Blog Interview

The Creativity Lounge — Imran Boe Khan

Poetry is the supreme fiction, madame...” Wallace Stevens said. Poetry is a gift to man as it exposes the treasures hidden in words in a divine manner. Today, my guest is one of the few that are using poetry to paint time. Mr Imran Boe Khan.

Ebube: Please can you tell us about yourself?

IBK: I am a poet and researcher based in Dorset, England. I live with my partner, our two children and two gerbils whose names have caused some argument within our household – their ‘official’ names are ‘Artemis’ and ‘Renfield’, but my ten year old daughter wants them to be called ‘Rocky’ and ‘Chip’. Meanwhile, my two year old son calls them ‘Thomas the Tank Engine’ and ‘Dad’. Aside from trying to resolve these arguments and writing poetry, I work for Amnesty International where I give talks on creative activism around the world and injustice within British courts.

Ebube: What inspired you to start writing?

IBK: When I was about seven, I had a teacher at school called Mrs Gladwell. She was wonderful, and used to sit my class on the floor and sing us all silly rhymes. Whenever I felt anxious as a child, I used to remember her rhymes, and write some of my own. My sister talent-spotted me and commissioned me to write poems in her cards to her boyfriends in exchange for chocolate. I tasted my first rejection as a poet when I was nine. One Valentine’s Day, instead of using my poem (which I still think was one of my best) she copied lyrics from a Spice Girls song. As I grew older, I began distracting myself from anxieties by other means and I became addicted to things that damaged me physically and psychologically, and harmed the people around me. Writing became a way of distracting myself from those addictions, and something I immersed myself in. Ever since, I’ve found huge joy in being absorbed by the music of poetry, either when I’m writing or reading. I feel passionate about promoting poetry as an outlet for people suffering from mental illness – being creative is so important, especially for young people.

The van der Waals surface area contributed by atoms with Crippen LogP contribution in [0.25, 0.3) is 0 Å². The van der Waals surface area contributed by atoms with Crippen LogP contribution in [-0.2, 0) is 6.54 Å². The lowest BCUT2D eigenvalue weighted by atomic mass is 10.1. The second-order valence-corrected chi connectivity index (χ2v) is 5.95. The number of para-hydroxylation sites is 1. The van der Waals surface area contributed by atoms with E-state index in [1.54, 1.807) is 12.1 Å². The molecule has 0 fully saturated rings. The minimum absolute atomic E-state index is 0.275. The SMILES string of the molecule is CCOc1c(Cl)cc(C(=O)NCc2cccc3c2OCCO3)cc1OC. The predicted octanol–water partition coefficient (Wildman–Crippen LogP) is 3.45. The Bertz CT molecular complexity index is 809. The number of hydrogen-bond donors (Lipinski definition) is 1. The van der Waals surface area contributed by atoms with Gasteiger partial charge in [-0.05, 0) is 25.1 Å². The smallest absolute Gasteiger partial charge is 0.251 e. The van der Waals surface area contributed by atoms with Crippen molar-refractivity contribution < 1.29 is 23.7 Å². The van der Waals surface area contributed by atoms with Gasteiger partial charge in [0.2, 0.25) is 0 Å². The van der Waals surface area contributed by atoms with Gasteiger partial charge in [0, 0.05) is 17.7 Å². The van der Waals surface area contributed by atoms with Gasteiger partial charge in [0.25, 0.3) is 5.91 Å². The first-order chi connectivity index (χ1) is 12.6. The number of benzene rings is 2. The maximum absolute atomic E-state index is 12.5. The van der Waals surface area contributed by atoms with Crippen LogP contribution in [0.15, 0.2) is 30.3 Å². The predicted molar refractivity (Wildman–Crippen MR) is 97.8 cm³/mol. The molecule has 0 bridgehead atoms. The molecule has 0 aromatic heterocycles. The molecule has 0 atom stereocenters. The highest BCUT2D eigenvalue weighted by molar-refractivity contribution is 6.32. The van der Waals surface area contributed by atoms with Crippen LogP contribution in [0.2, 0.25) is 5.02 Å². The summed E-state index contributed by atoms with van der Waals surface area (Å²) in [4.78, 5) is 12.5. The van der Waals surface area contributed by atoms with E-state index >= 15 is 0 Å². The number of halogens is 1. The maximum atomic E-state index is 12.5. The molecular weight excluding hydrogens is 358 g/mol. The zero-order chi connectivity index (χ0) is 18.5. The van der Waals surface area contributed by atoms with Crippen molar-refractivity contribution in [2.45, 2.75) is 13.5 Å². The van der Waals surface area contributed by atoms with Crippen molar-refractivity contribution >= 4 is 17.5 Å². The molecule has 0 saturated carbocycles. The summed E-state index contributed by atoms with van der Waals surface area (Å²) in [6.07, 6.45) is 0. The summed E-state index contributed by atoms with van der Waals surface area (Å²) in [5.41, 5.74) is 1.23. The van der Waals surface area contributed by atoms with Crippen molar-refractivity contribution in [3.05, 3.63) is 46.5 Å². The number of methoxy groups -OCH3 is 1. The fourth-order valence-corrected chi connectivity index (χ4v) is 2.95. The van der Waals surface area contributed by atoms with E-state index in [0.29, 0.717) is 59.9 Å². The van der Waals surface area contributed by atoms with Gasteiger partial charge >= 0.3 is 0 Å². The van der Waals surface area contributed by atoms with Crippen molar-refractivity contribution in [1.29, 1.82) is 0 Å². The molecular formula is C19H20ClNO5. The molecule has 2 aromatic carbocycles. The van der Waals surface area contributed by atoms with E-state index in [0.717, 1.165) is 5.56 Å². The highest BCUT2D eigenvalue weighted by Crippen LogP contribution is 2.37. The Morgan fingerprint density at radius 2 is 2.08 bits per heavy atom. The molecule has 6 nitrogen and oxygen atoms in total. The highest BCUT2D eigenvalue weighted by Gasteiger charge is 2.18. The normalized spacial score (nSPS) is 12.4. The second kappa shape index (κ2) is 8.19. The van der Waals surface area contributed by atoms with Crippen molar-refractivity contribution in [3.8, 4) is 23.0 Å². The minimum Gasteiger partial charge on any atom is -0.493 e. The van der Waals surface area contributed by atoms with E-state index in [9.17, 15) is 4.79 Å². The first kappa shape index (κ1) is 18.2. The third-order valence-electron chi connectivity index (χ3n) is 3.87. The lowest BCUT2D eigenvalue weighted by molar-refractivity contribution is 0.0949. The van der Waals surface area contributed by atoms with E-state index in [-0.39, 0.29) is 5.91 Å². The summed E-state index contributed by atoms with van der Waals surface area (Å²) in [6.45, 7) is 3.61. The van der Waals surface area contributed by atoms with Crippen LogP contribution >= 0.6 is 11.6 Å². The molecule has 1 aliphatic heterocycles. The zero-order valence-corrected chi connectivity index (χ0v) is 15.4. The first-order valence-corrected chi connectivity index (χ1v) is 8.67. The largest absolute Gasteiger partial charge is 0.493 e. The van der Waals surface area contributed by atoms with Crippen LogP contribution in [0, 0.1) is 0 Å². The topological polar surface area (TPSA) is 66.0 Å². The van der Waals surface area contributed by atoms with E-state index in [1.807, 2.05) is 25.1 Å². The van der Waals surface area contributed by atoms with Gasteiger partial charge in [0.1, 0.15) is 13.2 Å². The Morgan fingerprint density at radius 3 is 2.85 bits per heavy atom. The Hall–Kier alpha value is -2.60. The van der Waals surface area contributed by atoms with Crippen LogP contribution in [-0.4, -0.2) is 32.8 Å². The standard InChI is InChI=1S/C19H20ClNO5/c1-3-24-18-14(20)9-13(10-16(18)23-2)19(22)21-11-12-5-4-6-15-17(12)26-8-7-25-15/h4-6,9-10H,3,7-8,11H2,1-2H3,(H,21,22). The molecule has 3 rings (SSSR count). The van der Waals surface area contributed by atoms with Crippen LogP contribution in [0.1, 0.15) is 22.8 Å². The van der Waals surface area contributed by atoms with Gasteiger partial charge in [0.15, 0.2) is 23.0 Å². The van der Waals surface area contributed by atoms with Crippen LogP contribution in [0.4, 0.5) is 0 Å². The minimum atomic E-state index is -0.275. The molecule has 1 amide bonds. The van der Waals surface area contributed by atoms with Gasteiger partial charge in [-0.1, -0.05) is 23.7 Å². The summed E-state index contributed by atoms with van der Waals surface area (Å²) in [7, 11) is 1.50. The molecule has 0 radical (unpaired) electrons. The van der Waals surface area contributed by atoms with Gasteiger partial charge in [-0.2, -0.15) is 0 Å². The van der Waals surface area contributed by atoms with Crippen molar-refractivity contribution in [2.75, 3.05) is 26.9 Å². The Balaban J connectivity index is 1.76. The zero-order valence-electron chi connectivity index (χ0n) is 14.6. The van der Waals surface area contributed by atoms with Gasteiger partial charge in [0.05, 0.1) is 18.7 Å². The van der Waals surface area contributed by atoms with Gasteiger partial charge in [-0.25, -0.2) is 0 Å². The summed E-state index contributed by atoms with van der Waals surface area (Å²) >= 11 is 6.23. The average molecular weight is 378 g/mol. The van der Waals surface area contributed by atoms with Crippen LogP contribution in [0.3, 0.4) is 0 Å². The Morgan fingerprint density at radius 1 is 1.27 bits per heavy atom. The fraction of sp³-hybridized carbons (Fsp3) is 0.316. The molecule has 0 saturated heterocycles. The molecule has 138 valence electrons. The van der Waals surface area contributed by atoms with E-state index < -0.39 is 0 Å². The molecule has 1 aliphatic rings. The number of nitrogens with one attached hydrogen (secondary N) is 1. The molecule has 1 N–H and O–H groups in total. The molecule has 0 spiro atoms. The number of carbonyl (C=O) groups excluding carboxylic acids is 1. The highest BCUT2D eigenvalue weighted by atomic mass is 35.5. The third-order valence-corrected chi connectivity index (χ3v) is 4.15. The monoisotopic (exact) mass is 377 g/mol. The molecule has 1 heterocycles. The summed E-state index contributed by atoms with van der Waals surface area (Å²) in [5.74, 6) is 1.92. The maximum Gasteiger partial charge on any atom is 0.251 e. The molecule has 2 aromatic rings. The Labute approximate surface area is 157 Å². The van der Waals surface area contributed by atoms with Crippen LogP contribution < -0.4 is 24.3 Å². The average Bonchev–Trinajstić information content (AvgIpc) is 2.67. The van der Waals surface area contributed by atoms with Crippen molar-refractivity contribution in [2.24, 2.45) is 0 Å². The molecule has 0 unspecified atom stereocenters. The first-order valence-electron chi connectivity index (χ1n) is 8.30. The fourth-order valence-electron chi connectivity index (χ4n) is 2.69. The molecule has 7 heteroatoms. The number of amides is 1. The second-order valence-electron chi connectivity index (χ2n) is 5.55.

Ebube: So far, how many poetry works have you published? If you don’t mind sharing any short poem of yours.

IBK: I’m not sure of the exact number, but I’d say somewhere in the thirties. My partner joked a few days ago that I should have Spring, Summer, Autumn and Winter collections because my style changes according to season. I prefer my poetry in the warmer months – In my experience, being tucked up in bed with gloves, a hot water bottle and my son’s ear muffs, and weeping desperately as I sip tomato soup in a forlorn attempt to stay warm, isn’t normally conducive to good writing. Sure, the poem I’ll share is titled ‘Body Squatters Caught Dancing’. It was first published by Juked earlier this year:

Body Squatters Caught Dancing

The knot homed in my lungs will scamper and fly,
depart through orchards of bone,
brushing whatever loneliness feeds my skin. It’ll dance
to the popping beats of my vessels
without even thinking of staying.
My grandma said that’s how you get old,
things come to stay.
She had a tumour squatting in her throat no one found,
said something doesn’t have to be real to be killing you.
Months later she was breathing laser light
and coughing up herself.
Decay was her wilderness, body her spring.
I sensed she was putting off telling me something which might have been important,
like how the vastness which would come between us will shrink to the size of a bee
and spread its hive through my lungs.

Ebube: That’s a very wonderful piece. Can you say writing has changed you? If yes, in what ways?